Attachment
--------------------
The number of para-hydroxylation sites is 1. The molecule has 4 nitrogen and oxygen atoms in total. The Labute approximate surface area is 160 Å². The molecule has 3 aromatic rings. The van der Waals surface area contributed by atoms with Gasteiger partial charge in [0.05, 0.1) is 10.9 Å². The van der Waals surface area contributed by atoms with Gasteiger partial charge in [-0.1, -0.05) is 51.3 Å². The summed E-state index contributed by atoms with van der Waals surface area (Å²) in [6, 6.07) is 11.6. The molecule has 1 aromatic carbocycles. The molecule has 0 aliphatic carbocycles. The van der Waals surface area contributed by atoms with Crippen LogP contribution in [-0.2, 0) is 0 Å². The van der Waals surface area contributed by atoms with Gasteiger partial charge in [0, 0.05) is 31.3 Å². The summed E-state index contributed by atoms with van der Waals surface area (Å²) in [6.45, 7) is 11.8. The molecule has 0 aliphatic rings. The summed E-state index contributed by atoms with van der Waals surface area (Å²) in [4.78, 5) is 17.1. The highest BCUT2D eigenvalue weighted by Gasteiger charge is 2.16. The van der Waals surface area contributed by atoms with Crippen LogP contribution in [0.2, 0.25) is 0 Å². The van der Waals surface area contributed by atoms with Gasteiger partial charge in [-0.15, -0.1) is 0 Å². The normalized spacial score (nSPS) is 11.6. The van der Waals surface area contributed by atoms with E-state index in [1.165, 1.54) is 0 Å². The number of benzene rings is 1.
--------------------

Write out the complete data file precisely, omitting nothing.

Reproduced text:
The number of para-hydroxylation sites is 1. The molecule has 4 nitrogen and oxygen atoms in total. The Labute approximate surface area is 160 Å². The molecule has 3 aromatic rings. The van der Waals surface area contributed by atoms with Gasteiger partial charge in [0.05, 0.1) is 10.9 Å². The van der Waals surface area contributed by atoms with Gasteiger partial charge in [-0.1, -0.05) is 51.3 Å². The summed E-state index contributed by atoms with van der Waals surface area (Å²) in [6, 6.07) is 11.6. The molecule has 1 aromatic carbocycles. The molecule has 0 aliphatic carbocycles. The van der Waals surface area contributed by atoms with Crippen LogP contribution in [-0.2, 0) is 0 Å². The van der Waals surface area contributed by atoms with Gasteiger partial charge in [0, 0.05) is 31.3 Å². The summed E-state index contributed by atoms with van der Waals surface area (Å²) in [6.45, 7) is 11.8. The molecule has 0 aliphatic rings. The summed E-state index contributed by atoms with van der Waals surface area (Å²) in [4.78, 5) is 17.1. The highest BCUT2D eigenvalue weighted by Gasteiger charge is 2.16. The van der Waals surface area contributed by atoms with Crippen LogP contribution in [0.2, 0.25) is 0 Å². The van der Waals surface area contributed by atoms with Gasteiger partial charge in [-0.15, -0.1) is 0 Å². The normalized spacial score (nSPS) is 11.6. The van der Waals surface area contributed by atoms with E-state index in [1.165, 1.54) is 0 Å². The number of benzene rings is 1.